Russia and the United States have both abandoned a key nuclear arms treaty, fomenting fears of a renewed arms race between the two major powers.
On Friday, the Trump administration accused Russia of violating the 1987 Intermediate-Range Nuclear Forces (INF) Treaty with “impunity” by developing banned missiles capable of targeting western Europe.
Russia has denied breaching the treaty, and accused the US of making false accusations to justify its own pullout.
“For almost six years, the United States has gone to tremendous lengths to preserve this agreement,” Secretary of State Mike Pompeo said.
“Russia has jeopardised the United States’ security interests, and we can no longer be restricted by the treaty while Russia shamelessly violates it.”
Mr Pompeo said the US would start a six-month withdrawal process, giving Russia time to cease its alleged violations. In the meantime, America would develop “military response options”.
Russia’s response was to announce its own withdrawal overnight.
“We will respond quid pro quo,” President Vladimir Putin said.
“Our American partners have announced they were suspending their participation in the treaty, and we will do the same. They have announced they will conduct research and development, and we will act accordingly.”
Mr Putin said he would not deploy new missiles unless the US did so first.
“Russia will not station intermediate-range weapons in Europe or other regions until similar US weapons appear in those regions,” he said.
The sudden collapse of the INF Treaty has raised fears of a repeat of a Cold War-like showdown. In the 1980s, the US and Soviet Union both deployed intermediate-range missiles on the European continent.
Such weapons were seen as particularly destabilising, and still are, as they only take a few minutes to reach their targets, leaving no time for decision-makers and raising the likelihood of a global nuclear conflict over a false launch warning.
The US has accused Russia of developing and deploying a cruise missile that violates provisions of the INF Treaty that ban production, testing and deploymentof land-based cruise and ballistic missiles with a range of 500 to 5500 kilometres.
“Russia has not taken the necessary steps to return to compliance over the last 60 days,” Mr Pompeo said on Friday.
“It remains in material breach of its obligations.”
By withdrawing from the treaty, the US will not only send Russia a message but free itself to counter China, which is not bound by the agreement.
Russia says the cruise missile in question has a maximum range of 480 kilometres.
Yesterday the Russian Defense Ministry released a satellite image of what it described as new production facilities at the US missile maker Raytheon’s plant in Tucson, Arizona, noting that their expansion began in 2017 as the Congress authorised spending for the development of intermediate-range missiles.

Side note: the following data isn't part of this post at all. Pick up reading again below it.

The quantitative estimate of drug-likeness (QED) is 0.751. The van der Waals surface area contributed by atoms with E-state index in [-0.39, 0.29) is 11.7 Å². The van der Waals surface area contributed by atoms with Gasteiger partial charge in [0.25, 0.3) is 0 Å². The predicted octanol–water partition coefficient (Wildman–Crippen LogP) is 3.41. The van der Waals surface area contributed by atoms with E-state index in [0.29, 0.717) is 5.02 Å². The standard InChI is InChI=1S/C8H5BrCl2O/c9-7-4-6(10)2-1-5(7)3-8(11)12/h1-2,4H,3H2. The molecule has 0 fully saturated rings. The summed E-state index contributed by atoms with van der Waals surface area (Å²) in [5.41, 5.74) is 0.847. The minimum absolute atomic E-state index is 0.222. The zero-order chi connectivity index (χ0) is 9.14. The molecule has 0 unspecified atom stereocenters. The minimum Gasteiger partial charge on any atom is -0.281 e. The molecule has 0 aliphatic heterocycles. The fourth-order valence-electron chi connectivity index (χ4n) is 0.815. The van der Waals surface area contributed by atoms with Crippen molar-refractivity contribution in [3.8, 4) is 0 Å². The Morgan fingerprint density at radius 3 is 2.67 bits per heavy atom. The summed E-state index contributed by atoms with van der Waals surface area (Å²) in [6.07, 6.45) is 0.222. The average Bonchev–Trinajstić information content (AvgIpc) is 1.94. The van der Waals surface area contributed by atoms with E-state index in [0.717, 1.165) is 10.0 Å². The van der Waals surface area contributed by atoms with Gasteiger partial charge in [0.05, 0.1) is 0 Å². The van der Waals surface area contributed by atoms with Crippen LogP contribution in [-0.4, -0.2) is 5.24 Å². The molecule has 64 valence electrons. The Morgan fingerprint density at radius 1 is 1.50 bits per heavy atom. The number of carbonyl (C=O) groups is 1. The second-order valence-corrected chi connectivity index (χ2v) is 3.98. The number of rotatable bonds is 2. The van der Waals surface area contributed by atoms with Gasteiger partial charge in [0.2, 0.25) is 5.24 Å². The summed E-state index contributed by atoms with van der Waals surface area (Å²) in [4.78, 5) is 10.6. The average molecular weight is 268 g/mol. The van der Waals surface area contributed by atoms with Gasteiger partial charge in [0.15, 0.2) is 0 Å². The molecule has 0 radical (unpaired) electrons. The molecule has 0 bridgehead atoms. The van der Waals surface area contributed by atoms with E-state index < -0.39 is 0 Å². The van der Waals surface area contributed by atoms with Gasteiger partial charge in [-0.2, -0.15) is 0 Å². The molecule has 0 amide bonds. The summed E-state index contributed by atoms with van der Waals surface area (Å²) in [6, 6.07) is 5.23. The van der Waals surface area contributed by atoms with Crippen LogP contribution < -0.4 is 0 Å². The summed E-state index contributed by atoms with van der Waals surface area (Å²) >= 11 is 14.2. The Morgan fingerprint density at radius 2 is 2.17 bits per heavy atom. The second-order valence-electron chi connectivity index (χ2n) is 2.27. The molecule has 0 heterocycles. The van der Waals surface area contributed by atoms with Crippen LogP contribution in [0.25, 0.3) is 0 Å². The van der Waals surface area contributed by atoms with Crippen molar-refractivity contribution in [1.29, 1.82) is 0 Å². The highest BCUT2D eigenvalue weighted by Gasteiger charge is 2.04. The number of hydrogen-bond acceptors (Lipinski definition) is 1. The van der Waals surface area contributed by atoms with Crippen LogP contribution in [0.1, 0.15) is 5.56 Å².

“The character and the timing of the works provide an irrefutable proof that the US administration had decided to pull out of the INF treaty years before making unfounded claims of Russian violations,” it said.
Mr Putin has argued it makes no sense for Russia to deploy a ground-based cruise missile violating the treaty because it has such weapons on ships and aircraft, which aren’t banned by the pact.
The Russian leader said Moscow remained open to talks with Washington, but added it would be up to the US to take the first step.
“Let’s wait until our partners are mature enough to conduct an equal and substantive dialogue on those issues,” he said.
However, Mr Putin also told his ministers that he would like to review the progress on building other prospective weapons that don’t fall under the INF treaty, including the intercontinental Avangard hypersonic glide vehicle and the Poseidon underwater nuclear-powered drone.
The drone is designed to carry a heavy nuclear weapon that could cause a devastating tsunami wave.
Last year Russia unveiled an array of new nuclear weapons, including the Avangard and the Poseidon, saying they could not be intercepted.
Mr Putin also said he would like Russia’s military to prepare a response to the possible deployment of weapons in space.
The Pentagon’s new strategy unveiled last month calls for a new array of space-based sensors and other hi-tech systems to more quickly detect and shoot down incoming missiles.
Experts have warned this week’s developments could lead Russia to be more brazen.
“This really changes the dynamic where Russia could deploy systems that are much more offensive, and that upsets the security balance in Europe, because it can hold at risk a lot of the countries who are NATO allies and partners,” Rachel Ellehuus from the Centre for Strategic and International Studies told USA Today.
NATO strongly backed the Trump administration’s decision on Friday.
“The United States is taking this action in response to the significant risks to Euro-Atlantic security posed by Russia’s covert testing, production and fielding of 9M729 ground-launched cruise missile systems,” NATO said.
“Allies fully support this action.”